As many Nutcases might know, the Artists’ Series of helmets that we implemented for the first time  (and which will debut for sale around March 2015) is one highlight in a year packed with new products and innovation.

Learning how to put complex helmet art onto spherical shapes has inspired us. As we described in Part I of this blog post, we have developed a template that helps us prototype our helmet designs more quickly and make sure that hand-applied graphics – which can be a series of decals carefully puzzle-pieced together – will look as great coming off the assembly line as they do in the studio.


Getting this right with photorealistic artwork is especially difficult. We  began our learning process with a popular helmet called Daisy Stripe. On Daisy Stripe we labored considerably to make the golden Gerbera daisies look just-picked from a sun-filled garden.

Once we got the daisies down, we wanted the green grass and summery blue sky to go along with them and designed the Daisy Dream helmet. If you look closely at Daisy Dream, you’ll note that the gradations of the sky and the way the light seems to hit the grass mimic the real-life feel of a photo.

Finger points to the area where decals meet to make realistic blue sky.

Finger points to the area where decals meet to make realistic blue sky.

“It was a bit arduous to achieve that sky-feeling color gradation on a production line – usually helmets are sprayed a single solid color,” said Nutcase founder Michael Morrow. “We were so eager to get that feeling, though, we did the sky in decals, working on graphic engineering to make sky and grass line up seamlessly. The effect is awesome.”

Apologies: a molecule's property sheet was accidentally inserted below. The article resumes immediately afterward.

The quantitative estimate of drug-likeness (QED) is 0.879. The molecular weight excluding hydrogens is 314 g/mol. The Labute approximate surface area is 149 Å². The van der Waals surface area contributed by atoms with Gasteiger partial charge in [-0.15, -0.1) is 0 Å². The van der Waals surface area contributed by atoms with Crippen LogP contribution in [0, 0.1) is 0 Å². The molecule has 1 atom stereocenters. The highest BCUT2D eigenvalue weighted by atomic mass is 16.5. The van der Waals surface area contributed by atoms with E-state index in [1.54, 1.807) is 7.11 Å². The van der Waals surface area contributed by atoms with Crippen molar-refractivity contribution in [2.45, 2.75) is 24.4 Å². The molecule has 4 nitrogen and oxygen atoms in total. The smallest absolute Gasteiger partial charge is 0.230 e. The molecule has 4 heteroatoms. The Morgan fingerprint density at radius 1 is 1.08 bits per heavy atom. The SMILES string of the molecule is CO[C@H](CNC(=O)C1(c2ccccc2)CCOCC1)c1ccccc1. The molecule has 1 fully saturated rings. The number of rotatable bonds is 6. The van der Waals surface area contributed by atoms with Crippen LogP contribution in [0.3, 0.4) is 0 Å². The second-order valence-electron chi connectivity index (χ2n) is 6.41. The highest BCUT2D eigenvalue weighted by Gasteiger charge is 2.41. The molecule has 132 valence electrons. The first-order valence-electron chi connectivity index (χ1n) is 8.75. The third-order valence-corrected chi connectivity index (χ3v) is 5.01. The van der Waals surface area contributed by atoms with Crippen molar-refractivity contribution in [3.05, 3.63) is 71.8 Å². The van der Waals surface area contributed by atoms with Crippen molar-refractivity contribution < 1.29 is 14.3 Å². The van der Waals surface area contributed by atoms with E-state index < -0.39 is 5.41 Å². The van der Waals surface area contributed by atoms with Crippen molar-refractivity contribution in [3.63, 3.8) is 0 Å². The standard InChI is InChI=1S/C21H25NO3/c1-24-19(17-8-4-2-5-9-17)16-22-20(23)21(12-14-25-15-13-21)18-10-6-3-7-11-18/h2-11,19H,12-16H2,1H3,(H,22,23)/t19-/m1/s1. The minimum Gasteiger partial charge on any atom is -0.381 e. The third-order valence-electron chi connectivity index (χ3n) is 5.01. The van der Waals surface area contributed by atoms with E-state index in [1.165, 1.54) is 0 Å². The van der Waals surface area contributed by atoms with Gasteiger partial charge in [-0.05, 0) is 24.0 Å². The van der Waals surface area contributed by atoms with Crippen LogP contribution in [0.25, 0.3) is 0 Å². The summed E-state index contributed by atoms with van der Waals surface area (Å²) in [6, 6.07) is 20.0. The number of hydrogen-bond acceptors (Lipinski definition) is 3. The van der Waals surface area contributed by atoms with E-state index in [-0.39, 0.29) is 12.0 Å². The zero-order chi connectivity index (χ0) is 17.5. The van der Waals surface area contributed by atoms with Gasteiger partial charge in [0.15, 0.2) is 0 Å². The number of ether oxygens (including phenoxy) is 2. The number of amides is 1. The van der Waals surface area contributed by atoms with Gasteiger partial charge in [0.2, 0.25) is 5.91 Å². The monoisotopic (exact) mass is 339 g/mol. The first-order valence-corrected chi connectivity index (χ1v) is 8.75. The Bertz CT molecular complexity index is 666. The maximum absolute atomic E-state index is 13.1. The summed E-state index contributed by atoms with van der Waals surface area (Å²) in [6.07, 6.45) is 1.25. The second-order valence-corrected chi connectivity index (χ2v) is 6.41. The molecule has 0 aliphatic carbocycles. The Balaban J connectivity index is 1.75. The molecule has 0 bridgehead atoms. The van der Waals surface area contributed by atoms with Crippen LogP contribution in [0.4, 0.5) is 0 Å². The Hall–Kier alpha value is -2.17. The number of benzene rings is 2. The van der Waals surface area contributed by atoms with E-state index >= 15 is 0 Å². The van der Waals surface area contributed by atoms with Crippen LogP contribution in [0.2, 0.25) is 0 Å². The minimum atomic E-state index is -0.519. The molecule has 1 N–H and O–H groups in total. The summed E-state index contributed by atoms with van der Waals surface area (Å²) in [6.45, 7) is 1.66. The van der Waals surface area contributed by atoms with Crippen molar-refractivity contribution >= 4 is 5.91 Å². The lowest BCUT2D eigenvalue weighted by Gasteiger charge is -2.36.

That knowledge served us well for the design of the Cloud Nine helmet by artist Todd Standish for the Unframed Artists’ Series.  Cloud Nine contains a Southern European sky with a sunburst right at its center.

“From working on Todd’s helmet we learned a lot more about helping artists understand the technicalities of what we know about decal design,” said graphic designer David Kruger. “It’s not a perfect science, but we are now getting better and better at taking what the artists create – in 2D – and making it work on a 3D globe.”

That know-how will be needed, as next month we’ll kick off the the international call for a new round of artists’ submissions. As Todd can attest, getting a chance to transfer a piece of art to a finished helmet is a heady experience.

“My fellow artists and I were treated like mini-celebrities,” he said. “I really enjoyed working alongside Sandra Ramirez and Ray Moore. Both have oodles of talent and it was inspiring to watch their working processes and how it differed from mine.”


Todd Standish in front of his classic painting – the same style shown on his Cloud Nine helmet.

Standish said he even felt a little envy for Moore’s and Ramirez’ bold graphic styles.

“I envied their more free-flowing creative process – sometimes I felt like the ugly stepsister, as their more hip, graffiti-like styles were popular with the crowds,” Standish said. “Ultimately, I embraced the fact that my more classical style offered a more unusual take on sports imagery. Whether or not it was someone’s taste, it definitely stood out and pushed the boundaries of what was expected to be seen at a bike trade show!”

Check back on our blog for soon-to-come information on how to enter the 2015 helmet design contest.